Start by creating the Presentation Layer project. Launch Visual Studio. In this post I’ll be using Visual Studio 2015. Select File -> New -> Project. In the New Project window select Windows Forms Application. Set the project’s Name, Location, and Solution Name. For the project’s name I’ve entered “PresentationLayer”. I’ve set the location to a Projects folder located on my desktop, and I’ve set the Solution Name to “EmployeeTraining”. See figure 2.

Figure 2 – Creating PresentationLayer Project

Give everything a second check and click OK. This will create the project in the designated folder and open the solution as is shown in figure 3.

Figure 3 – Solution Created

At this point you can build and run the solution. Right click on the EmployeeTraining solution and select Build Solution, or click the Start button located to the right of the green triangle in the center of the menu.

Add Remaining Sub-Projects

You must now add the remaining sub-projects to the EmployeeTraining solution. I’ll start with the InfrastructureLayer project. Right click on the EmployeeTraining solution and click Add -> New Project… This will open the Add New Project window. Select Class Library from the list of available project types and name it InfrastructureLayer as is shown in figure 4.

Figure 4 – Adding the InfrastructureLayer Project

Click the OK button. Your solution will now look like figure 5.

Figure 5 – InfrastructureLayer Project Added to Solution

Now repeat the previous steps and add the DataAccessLayer and BusinessObjectLayer projects. Figure 6 shows how the solution looks after all sub-projects have been added to the solution.

Figure 6 – All Sub-Projects Added to the Solution

Note that all the class library projects have a default “Class1.cs” file. We’ll deal with these in a later video, but the short story is they can either be renamed or deleted. Next thing you need to do is to set project dependencies.

Setting Project Dependencies

Right-click on the EmployeeTraining solution and select Properties from the pop-up menu. This will open the Solution Property Pages window as is shown in figure 7.

Figure 7 – InfrastructureLayer Project Dependencies

From the Projects dropdown select the InfrastructureLayer project. Note that all three projects listed in the Depends on section should remain unchecked. Next select the DataAccessLayer project from the Projects dropdown as is shown in figure 8.

Figure 8 – DataAccessLayer Project Dependencies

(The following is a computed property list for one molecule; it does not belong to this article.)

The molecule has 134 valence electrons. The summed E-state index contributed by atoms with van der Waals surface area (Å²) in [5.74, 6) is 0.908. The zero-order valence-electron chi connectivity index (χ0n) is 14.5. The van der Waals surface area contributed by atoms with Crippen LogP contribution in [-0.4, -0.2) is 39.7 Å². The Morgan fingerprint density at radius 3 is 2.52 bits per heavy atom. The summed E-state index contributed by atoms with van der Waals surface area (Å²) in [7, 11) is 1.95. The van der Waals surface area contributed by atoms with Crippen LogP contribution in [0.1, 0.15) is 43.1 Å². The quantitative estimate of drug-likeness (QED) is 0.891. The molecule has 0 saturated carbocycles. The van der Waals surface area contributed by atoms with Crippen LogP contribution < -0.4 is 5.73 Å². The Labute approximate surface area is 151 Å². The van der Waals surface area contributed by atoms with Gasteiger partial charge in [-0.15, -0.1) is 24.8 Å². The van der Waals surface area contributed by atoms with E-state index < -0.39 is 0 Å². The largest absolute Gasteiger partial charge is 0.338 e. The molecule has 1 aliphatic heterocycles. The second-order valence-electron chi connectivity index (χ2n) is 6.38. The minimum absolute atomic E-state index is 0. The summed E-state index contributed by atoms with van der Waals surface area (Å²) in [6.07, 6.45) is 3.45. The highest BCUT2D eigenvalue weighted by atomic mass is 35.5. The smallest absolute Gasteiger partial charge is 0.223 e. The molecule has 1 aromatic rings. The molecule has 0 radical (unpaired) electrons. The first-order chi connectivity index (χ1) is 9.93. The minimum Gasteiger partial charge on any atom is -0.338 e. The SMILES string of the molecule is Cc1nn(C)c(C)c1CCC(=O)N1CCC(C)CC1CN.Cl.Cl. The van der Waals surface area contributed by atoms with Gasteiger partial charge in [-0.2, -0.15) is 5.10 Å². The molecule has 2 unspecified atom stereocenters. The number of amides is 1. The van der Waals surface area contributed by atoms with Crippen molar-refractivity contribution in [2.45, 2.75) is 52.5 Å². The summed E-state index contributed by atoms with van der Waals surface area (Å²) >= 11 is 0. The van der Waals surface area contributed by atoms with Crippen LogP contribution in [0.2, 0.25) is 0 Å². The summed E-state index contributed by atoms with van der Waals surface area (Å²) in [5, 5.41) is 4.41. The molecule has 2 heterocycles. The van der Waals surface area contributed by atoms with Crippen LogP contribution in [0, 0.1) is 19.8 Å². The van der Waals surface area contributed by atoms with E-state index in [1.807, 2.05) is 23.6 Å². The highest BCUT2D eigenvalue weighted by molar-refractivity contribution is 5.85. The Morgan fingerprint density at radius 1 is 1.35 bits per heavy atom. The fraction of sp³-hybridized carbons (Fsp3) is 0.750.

Note that the DataAccessLayer project has one dependency on the InfrastructureLayer project. This means that before the DataAccessLayer project can compile and build, the InfrastructureLayer project must have compiled and built successfully. Next, select the BusinessObjectLayer project from the Projects dropdown. Set the dependencies as shown in figure 9.

Figure 9 – BusinessObjectLayer Project Dependencies

Lastly, set the project dependencies for the PresentationLayer project as is shown in figure 10.

Figure 10 – PresentationLayer Project Dependencies

Next, you’ll need to add references to each sub-project.

Add Project References to Sub-Projects

All the sub-projects will depend on the InfrastructureLayer project, so you’ll need to add a reference to that project in each of the other sub-projects (PresentationLayer, BusinessObjectLayer, and DataAccessLayer). Let’s begin with the PresentationLayer. Right-click the References section under the PresentationLayer project and click Add Reference… This will open the Reference Manager window for the PresentationLayer project as shown in figure 11.

Figure 11 – Adding References to PresentationLayer Project

Referring to figure 11 – Note that the PresentationLayer project will need references to the InfrastructureLayer and BusinessObjectLayer projects. Repeat this step for the BusinessObjectLayer and DataAccessLayer projects. the BusinessObjectLayer project will depend on both the InfrastructureLayer and the DataAccessLayer projects, so it will need references to those projects. The DataAccessLayer project will depend solely upon the InfrastructureLayer project. (These will not be the only references you’ll need to add, but for now it’s a start.) You can again build the solution. You haven’t added any functionality, other than what the Windows Form project (PresentationLayer) gave you out-of-the-box, but you’ve set yourself up to be able to better manage complex projects based on multi-layer architectures. In Part II of this series I’ll show you how to add logging capability to the InfrastructureLayer project using NLog. I hope you’ve found this post helpful.